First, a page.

Teams of researchers at opposite ends of the country have recently developed an improved system to deliver chemotherapy drugs to attack malignant cells. Scientists at both the Massachusetts Institute of Technology and the University of California at Sand Diego have devised a method involving microscopic machines known as nanoparticles. Although cancer researchers have used nanoparticles for several years to deliver chemotherapy treatments, this new method employs an added layer of accuracy.
While some cancer-fighting efforts with nanoparticles involve a single nanoparticle, the cooperative effort at MIT and UCSD involves a two-stage delivery system. The first stage acts as a “scout”, locating the cancerous cells by tracking their protein emissions, which differ from those of health cells. Once the scout particle locates an area of malignant activity, it sends a signal to the second-stage nanoparticles. The second-stage particles deliver the chemotherapy drug and shrink the tumor.
Most methods that use nanoparticles to administer chemotherapy drugs are highly inefficient, with only one percent of the injected medication reaching the target. In tests on laboratory mice, the scientists found that the two-stage system delivered the drugs at 40 times the rate found in most single-stage methods. Geoffrey von Maltzahn, the lead author of the paper on this method, said that the dual-stage method “can improve the efficiency with which (nanoparticles) find and treat diseases like cancer.”
One of the keys to the success of the dual-stage system is that the “scout” particles are actually rod-shaped, microscopic gold particles. In addition to its connotations of wealth, gold is also highly conductive to both heat and electricity. When researchers shone a bright light on areas affected by the gold nanoparticles, the gold heated up and damaged the blood vessels around the tumor.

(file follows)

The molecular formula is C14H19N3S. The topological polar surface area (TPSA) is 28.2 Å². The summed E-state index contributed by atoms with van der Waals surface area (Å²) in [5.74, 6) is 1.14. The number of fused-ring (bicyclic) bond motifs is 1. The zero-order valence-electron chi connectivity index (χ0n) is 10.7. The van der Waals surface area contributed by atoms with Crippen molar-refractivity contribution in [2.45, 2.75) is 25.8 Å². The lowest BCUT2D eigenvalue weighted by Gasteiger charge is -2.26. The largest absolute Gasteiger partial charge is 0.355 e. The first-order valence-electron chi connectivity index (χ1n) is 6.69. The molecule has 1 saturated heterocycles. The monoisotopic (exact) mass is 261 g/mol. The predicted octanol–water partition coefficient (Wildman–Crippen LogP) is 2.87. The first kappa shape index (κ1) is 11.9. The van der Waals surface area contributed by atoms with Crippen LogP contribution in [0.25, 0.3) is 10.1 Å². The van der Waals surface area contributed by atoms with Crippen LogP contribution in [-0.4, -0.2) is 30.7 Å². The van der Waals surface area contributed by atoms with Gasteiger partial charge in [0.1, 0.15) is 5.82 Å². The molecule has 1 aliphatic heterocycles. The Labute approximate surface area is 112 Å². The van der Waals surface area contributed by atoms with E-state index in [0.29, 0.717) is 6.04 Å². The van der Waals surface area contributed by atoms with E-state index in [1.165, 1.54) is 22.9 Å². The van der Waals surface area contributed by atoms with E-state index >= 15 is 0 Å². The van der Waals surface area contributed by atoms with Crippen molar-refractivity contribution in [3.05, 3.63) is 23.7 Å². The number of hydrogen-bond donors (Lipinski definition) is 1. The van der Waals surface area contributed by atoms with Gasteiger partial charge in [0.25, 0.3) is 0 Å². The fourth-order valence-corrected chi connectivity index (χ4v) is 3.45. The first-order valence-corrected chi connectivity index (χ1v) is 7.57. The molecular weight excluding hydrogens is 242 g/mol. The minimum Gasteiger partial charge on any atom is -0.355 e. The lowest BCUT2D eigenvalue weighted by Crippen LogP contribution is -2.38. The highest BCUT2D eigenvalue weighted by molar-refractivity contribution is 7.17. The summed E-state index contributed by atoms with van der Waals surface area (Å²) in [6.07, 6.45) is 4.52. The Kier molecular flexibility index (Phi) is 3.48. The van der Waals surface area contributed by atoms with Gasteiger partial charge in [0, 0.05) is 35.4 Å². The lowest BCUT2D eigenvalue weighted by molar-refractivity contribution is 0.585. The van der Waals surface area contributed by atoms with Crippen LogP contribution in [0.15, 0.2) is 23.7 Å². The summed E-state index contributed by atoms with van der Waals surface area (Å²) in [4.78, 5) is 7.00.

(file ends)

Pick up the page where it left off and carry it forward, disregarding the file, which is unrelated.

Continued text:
As the tumor began to bleed, the body sent a signal to its blood-clotting agents to create a protein known as fibrin. The second-stage nanoparticles also picked up on that signal and sent the drug to the bleeding tumor. The particles followed the signal deployed the drug to the tumor site. The blood clot closed around the malignant cells and sealed in the drug. This method improved both the accuracy and efficacy of the drug delivery system.
The method has shown great promise in the laboratory, as it improves the concentration of drugs delivered to the tumor site while greatly reducing the side effects associated with conventional chemotherapy treatments. However, much more research and effort will need to be done to see if it can be applied to human patients. One problem could be that the system could create blood clots in other areas of the body away from the tumor. Blood clots in the brain are often the source of strokes, and clots in the heart can cause pulmonary embolism and death.
“If you’re going to trigger coagulation, you want to be very selective, so that you don’t cause damage in other parts of the body,” said Dr. Anil Sood, an oncology specialist at the MD Anderson Cancer Center in Houston.